Thursday, August 12, 2010

We Are Borg?

Today I am going to take a detour. I am sitting in my public library at a terminal with a little clock at the bottom telling me how many of my 60 minutes are left. When that time is up, the computer will unceremoniously and without warning reboot.

So, this will be a speed of lightening post, racing against the clock. There may be fewer links than usual as a result, for which I apologize in advance. And perhaps a few uncaught typos.

You see, late yesterday my computer suffered a psychotic break. It had been sending me discreet signals for a few weeks that it was under stress, in the form of "You Need a New Battery" messages, which should not be true, given the fact that it is a new laptop and I faithfully power down the battery on a regular basis.

Suddenly, yesterday, the computer went psychedelic. It went into an LSD inspired trip of blue swoops and circles, lime green, orange swirls, blurred edges and flashing that would set off seizures in someone prone to react badly to flashing lights. Amazing colors ......

My first reaction (after the moment of shock and awe) was to make a grab for my external drive and initiate an immediate backup. If I were to lose the last week's worth of work...shudder the thought. While the backup was in progress, I called the manufacturer (the computer is under warranty) and we confirmed together that indeed, the motherboard was on its way out.

Backup completed (phew), service call completed (new motherboard on the way), I started to come to the realization that I was CUT OFF! I had my files, but my old computer was not only unable to read them, but was so slow that I could run a full load of laundry waiting for it to boot up.

The momentous nature of the problem set in rapidly. I couldn't do my research! I couldn't do my writing! How was I to read the New York Times or the BBC or listen to National Public Radio! Nor could I connect with my friends on Facebook! I couldn't pay my bills! I couldn't look up the location of...anything. I couldn't make social plans for the weekend! AAAA!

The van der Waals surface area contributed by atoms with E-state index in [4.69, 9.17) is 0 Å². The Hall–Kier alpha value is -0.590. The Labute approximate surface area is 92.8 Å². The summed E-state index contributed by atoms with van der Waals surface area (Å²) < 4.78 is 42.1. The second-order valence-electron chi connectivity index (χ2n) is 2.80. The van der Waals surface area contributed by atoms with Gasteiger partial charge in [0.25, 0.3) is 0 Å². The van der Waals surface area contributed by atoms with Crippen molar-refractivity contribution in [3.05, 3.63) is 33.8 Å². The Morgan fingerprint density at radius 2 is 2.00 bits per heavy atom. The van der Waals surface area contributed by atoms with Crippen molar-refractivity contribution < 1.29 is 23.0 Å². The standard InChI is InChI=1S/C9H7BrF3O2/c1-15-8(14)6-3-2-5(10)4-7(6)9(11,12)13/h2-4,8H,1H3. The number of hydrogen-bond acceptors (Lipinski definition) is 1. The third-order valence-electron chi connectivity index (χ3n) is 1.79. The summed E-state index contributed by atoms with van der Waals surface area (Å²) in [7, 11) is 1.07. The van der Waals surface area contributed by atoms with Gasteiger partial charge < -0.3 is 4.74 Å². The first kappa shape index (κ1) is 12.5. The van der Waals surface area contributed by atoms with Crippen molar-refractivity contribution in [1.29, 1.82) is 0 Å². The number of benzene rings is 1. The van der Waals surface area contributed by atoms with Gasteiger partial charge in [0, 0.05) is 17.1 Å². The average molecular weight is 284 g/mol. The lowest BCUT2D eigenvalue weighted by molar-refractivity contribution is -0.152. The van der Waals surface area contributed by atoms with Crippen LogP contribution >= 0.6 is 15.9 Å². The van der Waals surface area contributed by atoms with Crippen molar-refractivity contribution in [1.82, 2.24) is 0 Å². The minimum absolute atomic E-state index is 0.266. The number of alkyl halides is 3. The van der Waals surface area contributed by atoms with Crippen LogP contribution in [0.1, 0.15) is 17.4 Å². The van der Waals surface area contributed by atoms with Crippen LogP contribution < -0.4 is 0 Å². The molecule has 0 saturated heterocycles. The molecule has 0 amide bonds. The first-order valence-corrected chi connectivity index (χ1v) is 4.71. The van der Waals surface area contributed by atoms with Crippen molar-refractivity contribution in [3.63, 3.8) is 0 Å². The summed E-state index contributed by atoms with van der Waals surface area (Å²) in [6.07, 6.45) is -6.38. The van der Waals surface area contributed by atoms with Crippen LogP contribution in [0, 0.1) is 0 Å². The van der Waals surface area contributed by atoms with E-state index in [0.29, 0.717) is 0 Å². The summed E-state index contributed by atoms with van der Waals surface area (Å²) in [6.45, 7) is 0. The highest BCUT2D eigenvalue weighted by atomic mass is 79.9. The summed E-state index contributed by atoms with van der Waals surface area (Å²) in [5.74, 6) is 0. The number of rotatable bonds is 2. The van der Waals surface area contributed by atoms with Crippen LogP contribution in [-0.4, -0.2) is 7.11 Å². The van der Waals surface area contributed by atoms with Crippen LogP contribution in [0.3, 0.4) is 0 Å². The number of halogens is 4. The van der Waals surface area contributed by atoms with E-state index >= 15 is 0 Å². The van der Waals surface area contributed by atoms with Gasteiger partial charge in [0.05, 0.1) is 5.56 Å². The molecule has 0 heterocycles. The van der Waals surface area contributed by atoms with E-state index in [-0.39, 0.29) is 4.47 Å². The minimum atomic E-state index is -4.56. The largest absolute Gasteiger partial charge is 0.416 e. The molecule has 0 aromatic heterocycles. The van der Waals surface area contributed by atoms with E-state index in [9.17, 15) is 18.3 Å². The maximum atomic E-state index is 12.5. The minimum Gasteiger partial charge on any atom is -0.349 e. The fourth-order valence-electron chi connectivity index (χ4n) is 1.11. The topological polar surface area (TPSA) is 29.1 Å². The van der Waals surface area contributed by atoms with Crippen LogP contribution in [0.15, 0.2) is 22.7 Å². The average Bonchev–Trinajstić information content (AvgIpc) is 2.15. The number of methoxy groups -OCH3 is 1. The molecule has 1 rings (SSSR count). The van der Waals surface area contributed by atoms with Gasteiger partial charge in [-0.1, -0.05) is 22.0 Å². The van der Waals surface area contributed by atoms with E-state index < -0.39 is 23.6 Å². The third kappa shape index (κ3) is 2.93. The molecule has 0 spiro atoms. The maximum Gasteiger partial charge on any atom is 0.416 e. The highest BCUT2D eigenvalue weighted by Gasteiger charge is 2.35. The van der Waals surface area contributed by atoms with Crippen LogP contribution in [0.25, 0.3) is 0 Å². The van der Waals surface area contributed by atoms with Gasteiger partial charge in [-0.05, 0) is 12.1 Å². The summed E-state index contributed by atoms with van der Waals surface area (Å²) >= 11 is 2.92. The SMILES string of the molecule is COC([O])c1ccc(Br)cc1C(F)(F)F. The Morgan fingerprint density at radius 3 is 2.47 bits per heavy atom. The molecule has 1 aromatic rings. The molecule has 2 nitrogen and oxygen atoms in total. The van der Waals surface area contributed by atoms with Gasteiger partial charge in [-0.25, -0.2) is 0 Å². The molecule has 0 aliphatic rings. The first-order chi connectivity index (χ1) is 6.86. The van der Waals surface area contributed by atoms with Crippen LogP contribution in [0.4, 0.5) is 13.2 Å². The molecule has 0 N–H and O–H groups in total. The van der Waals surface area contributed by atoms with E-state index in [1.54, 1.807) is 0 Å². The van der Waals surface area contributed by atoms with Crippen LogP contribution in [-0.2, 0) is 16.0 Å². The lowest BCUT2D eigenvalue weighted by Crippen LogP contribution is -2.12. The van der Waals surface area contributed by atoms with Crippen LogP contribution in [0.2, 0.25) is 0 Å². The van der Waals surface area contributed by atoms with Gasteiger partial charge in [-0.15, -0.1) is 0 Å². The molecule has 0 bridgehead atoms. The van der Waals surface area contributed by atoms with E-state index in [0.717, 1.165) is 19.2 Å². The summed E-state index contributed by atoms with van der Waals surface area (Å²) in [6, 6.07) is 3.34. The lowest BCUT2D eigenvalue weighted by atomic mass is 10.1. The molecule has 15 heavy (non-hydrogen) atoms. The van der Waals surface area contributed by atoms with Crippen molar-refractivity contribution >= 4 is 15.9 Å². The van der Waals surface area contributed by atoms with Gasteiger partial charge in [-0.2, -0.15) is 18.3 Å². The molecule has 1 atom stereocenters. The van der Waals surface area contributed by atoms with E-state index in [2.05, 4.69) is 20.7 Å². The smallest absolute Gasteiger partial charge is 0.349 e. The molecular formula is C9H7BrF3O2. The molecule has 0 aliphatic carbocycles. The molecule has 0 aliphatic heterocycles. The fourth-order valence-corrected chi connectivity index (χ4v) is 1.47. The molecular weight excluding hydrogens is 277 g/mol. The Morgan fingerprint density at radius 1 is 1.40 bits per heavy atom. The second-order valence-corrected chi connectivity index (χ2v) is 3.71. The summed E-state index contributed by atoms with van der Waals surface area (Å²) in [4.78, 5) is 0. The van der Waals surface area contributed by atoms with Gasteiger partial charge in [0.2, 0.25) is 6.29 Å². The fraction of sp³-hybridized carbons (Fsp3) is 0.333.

I realized I had two choices. Choice 1. Sit in front of my psychedelic computer, pretend it was 1968 and I was participating in the Summer of Love. Choice 2. Go to yoga. I chose option 2. Waiting outside the studio with my yoga teacher, I said I felt like I had had my arms cut off. This is when I started to think about just how interconnected everything is to computing.

Spending the next hour and a half mostly upside down put things into a different perspective. Perhaps a lot of blood rushing to the head caused a realignment of my vision. In any event, I thought about the 80s show Star Trek: Next Generation and The Borg - a collective of human-machine "objects" that together constituted one entity. There was no individual, and, for those who remember (probably most readers of a certain age), when a physical object (i.e. former human) was severed from the greater Borg Collective, they went into total confusion, panic, inability to function and were fearful. All they wanted was to be reconnected as soon as possible.

With some amusement and just a bit of serious thought I wondered "Am I Borg?". Computing systems are SO integrated into our lives that for a few moments I felt functionless! But after the aforementioned upside-downness I remembered. Oh... I can pay my bills. I must have a checkbook somewhere. And there was that thing called a telephone . Yes, I could function. I could read something hard copy related to my work. So this morning I spent several hours ensconced with a latte in my local coffee shop reading "Principles of Health Interoperability HL7 and SNOMED" (Benson 2010). Fascinating actually, but a story for another day. The little clock on the library computer is ticking its way down.

What this little episode of motherboard demise is reminding me is just how  interconnected we are to computer systems, how much we depend upon them. And by the way I LOVE my public library system. I was a big fan before, but now I am an even bigger fan. I look around and I see that virtually every terminal is occupied. So in addition to the wonderful access to books for free, they provide access to computers to those that might not have access otherwise. Or those whose computers decide to go on an extended holiday. In the future I will pay more attention to my extension-of-self's physical manifestations of stress, should it have any, and not wait until it screams out at me in living color and keels over.

With all of this interdependence, intertwining of computing with everything, there is so much opportunity to be creative and put them to good use. Uh oh....the little clock tells me that shortly I will be severed from my tenous connection to the Collective. Maybe I should take advantage of this, view it as an opportunity and go to the beach?

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